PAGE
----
Even Walmart has one -- but again, 3 1/2 inch spacing.

    I'm searching for "utility sink faucet" by the way...

    I'll look some more sometime.
    Br. Jamie, osb

    Building superintendent/caretaker, 7200 sq. ft. historic house museum with dependencies in New England.

    Hoffman Equipped System (all original except boiler), Weil-Mclain 580, 2.75 gph Carlin, Vapourstat 0.5 -- 6.0 ounces per square inch
  • SteamHeatSteamHeat Member Posts: 140
    Thank you, Jamie.

    I did not know about Van Dyke's. They might have some other old parts for my old home. :) LOL !

    I appreciate you helping me search for this.

    Many thanks.
  • ChrisJChrisJ Member Posts: 11,249
    I would think replacing or cleaning up the valve seats (not sure if you can still buy the tools for this?) And some new Neoprene washers and it would work like new for a long time.



    Single pipe quasi-vapor system. Typical operating pressure 0.14 - 0.43 oz. EcoSteam ES-20 Advanced Control for Residential Steam boilers. Rectorseal Steamaster water treatment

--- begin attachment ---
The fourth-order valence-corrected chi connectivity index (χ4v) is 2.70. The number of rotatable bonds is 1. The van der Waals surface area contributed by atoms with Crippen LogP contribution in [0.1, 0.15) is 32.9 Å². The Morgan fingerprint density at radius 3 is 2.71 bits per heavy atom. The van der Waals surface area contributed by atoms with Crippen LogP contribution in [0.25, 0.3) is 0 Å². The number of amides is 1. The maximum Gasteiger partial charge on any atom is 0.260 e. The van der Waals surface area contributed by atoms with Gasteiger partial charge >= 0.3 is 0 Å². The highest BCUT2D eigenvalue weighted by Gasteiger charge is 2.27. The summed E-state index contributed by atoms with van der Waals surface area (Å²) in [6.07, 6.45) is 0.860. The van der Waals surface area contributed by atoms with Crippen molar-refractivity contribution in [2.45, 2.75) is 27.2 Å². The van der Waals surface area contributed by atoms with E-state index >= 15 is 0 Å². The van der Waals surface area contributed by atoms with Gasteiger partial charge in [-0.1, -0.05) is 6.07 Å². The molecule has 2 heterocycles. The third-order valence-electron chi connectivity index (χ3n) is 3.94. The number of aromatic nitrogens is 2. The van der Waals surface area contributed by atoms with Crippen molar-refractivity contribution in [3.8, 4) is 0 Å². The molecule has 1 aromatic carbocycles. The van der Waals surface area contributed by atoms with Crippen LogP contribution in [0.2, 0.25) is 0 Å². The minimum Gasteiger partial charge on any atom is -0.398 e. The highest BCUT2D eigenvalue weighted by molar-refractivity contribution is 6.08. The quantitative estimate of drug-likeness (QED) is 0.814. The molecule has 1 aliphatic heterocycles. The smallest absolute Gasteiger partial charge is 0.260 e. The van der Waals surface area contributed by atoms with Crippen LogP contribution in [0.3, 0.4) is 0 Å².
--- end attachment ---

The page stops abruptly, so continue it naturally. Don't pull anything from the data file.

• EBEBRATT-EdEBEBRATT-Ed Member Posts: 7,307
    The cheap easy way out is to rip it out and put two separate boiler drain valves on. If your using this for a washing machine or where it isn't likely that you need a mixing faucet then who cares?
  • SteamHeatSteamHeat Member Posts: 140
    Hi Chrisj,

    Thanks for the reply.

    The problem of repairing this is that with no cutoff specific to this fixture, if I turn off the water meter to the house and begin to repair this only to find it un-repairable, if I then reassemble and it is leaking in the off positions with no replacement ready, I am so very screwed.

    So even if I want to try to rebuild this faucet, I still need to have a replacement that fits ready in case everything goes wrong, which is all too often what happens with ancient plumbing hardware.

    What may not be very visible in my jpeg, is that the hot packing nut has a blob of what looks like epoxy on it. That does not portend a good outcome for repairs.

    I really need to see if I can find a direct fit replacement.
  • SteamHeatSteamHeat Member Posts: 140
    Hi EBEBRATT-Ed,

    Thanks for the reply. Unfortunately, it is used for hand washing and other temperature sensitive purposes, so mixing is needed.

    However, if you could point me to a link for boiler drain valves which are top-fed, it would give me a way to save myself if they do start leaking while closed and if I cannot find a faucet that fits.

    I suppose I could maybe even rig a temporary mixing setup with garden hose fittings and tubing.

    TIA
  • ChrisJChrisJ Member Posts: 11,249
    Honestly, if it was mine, I would do what I already did to my own house.

    Sawzall.
    Years ago I replaced most of the galvanized with copper. I just replaced some of the really old copper with pex A and replaced the galvanized water service line which was lots of fun.